Protecting Consumers against the Underground Economy with Soussanna Karas
Soussanna Karas, Director of Licensing at ESA, breaks down the risks of the underground economy and the tools to combat unlicensed and unpermitted electrical work.
In her four years with the Electrical Safety Authority, Director of Licensing Soussanna Karas has seen hundreds of cases against unlicensed contractors performing electrical work. Statistics Canada estimates the “underground economy” is over $16 billion dollars in Ontario alone and residential construction remains at the top of that list. That’s why Karas works with a team to educate homeowners and licensed electrical contractors alike on how to eliminate unlicensed and unpermitted electrical work.
“In the licensing department, all of us are passionate about safety,” said Karas. “I doubt you’ll find anybody more dedicated to pursuing the underground economy than folks in my department.”
In this episode, Josie Erzetic chats with Soussanna Karas on how to identify and report underground electrical work. And, Karas will help guide licensed electrical contractors on the best ways to protect their own licensure.
How to identify and report unlicensed contractors
One of the easiest ways to identify the underground economy at work is by noticing what’s missing on the invoices, estimates, advertisements or the contractors’ vehicle: an ECRA/ESA licence number.
As a licensed electrical contractor, you are required to put your ECRA/ESA number on the truck or van that belongs to you and is on the road. If there’s no number on a vehicle or an advertisement from a contractor, that should be a huge red flag — and something that should be reported to the ESA.
“If you do see somebody who you suspect might be doing unlicensed electrical work in your neighborhood, or anywhere that you pass by, please do use our anonymous reporting tool on the website,” Karas urged. “You don't have to identify yourself, but we do ask you to put all the information that you see and as much detail as possible so that we can identify and follow up.”
Since April of last year, Karas and her team have received hundreds of leads about potential non-compliances that they review and follow up on. They’ve been able to pinpoint certain areas that are more at-risk to be completed by unlicensed contractors.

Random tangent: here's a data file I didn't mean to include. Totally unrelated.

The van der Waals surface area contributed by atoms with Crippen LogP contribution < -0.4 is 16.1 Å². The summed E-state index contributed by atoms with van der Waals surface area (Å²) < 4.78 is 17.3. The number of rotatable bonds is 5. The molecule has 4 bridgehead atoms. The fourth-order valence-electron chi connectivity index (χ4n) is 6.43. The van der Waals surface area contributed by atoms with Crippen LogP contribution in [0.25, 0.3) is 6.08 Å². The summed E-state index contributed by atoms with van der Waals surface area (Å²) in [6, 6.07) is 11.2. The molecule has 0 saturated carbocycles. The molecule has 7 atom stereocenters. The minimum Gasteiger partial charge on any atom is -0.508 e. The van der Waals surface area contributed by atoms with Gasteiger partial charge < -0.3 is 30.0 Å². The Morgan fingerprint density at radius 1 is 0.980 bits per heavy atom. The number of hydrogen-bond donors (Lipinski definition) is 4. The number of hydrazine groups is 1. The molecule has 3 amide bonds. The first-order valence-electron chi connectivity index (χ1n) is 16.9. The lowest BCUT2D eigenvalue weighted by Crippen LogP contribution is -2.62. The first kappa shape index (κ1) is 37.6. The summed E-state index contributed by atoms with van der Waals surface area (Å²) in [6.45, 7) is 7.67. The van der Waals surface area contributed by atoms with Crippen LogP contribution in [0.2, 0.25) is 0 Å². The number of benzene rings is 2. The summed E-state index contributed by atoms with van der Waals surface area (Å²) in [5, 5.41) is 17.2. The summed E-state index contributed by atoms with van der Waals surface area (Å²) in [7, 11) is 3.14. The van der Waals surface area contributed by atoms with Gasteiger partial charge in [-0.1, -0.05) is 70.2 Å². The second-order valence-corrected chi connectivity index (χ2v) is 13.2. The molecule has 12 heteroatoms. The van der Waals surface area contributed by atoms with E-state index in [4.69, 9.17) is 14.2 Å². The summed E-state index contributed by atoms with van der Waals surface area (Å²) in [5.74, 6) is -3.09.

“One of the trends that we just recently noticed is the increasing number of pot light installations. And some might say, ‘Well, what's the big deal?’ But it is a big deal. I can tell you that we received 81 online complaints regarding pot light installations, and it's covering 174 locations. That is a staggering number,” she said.
When Karas receives reports of unlicensed work, she pulls out her number one weapon against the underground economy: education. She starts by trying to help the non-compliant person understand their mistake and how they can become in compliance.
“We want to make sure that if it's a one off, we are showing them understanding and education. If it's something serious and a pattern, then we escalate and take more serious steps,” Karas said.
99% of all prosecutions conducted by ESA are against unlicensed electrical contractors.
“We want to make sure that the public knows, and those who are in the underground economy know that we are looking into this and we are serious about this.”
Protecting yourself against the underground economy
Licensed electrical contractors are at risk to be taken advantage of by the underground economy. Many times, Karas has found that unlicensed contractors will fraudulently use licensed professionals’ ECRA/ESA numbers without their consent.
In these instances, there is no notification of work being filed, putting both consumers and the reputation of LECs at risk. That’s why you have to be careful of who you share your business license with.
“My message to you, our listeners, is to make sure that if you entrust somebody to advertise on your behalf, that there are mechanisms to review and control those advertisements so you’re not taken advantage of.”
It’s also important for LECs to be wary of subcontracting practices. All of the electrical work on behalf of a licensing electrical contracting business must be done by employees on the payroll. That way, each worker will be covered by liability insurance and WSIB protection.
On the other hand, if you enlist the help of an unlicensed electrical contractor, you’re putting your business at risk.
“If you hire somebody who doesn't have a license and who's not on your payroll, there are many risks to your reputation, safety, defects, and injury that's not going to be covered by insurance.”
Listen to the full episode to hear even more of Kara’s additional advice on keeping in compliance with ESA’s licensure guidelines.
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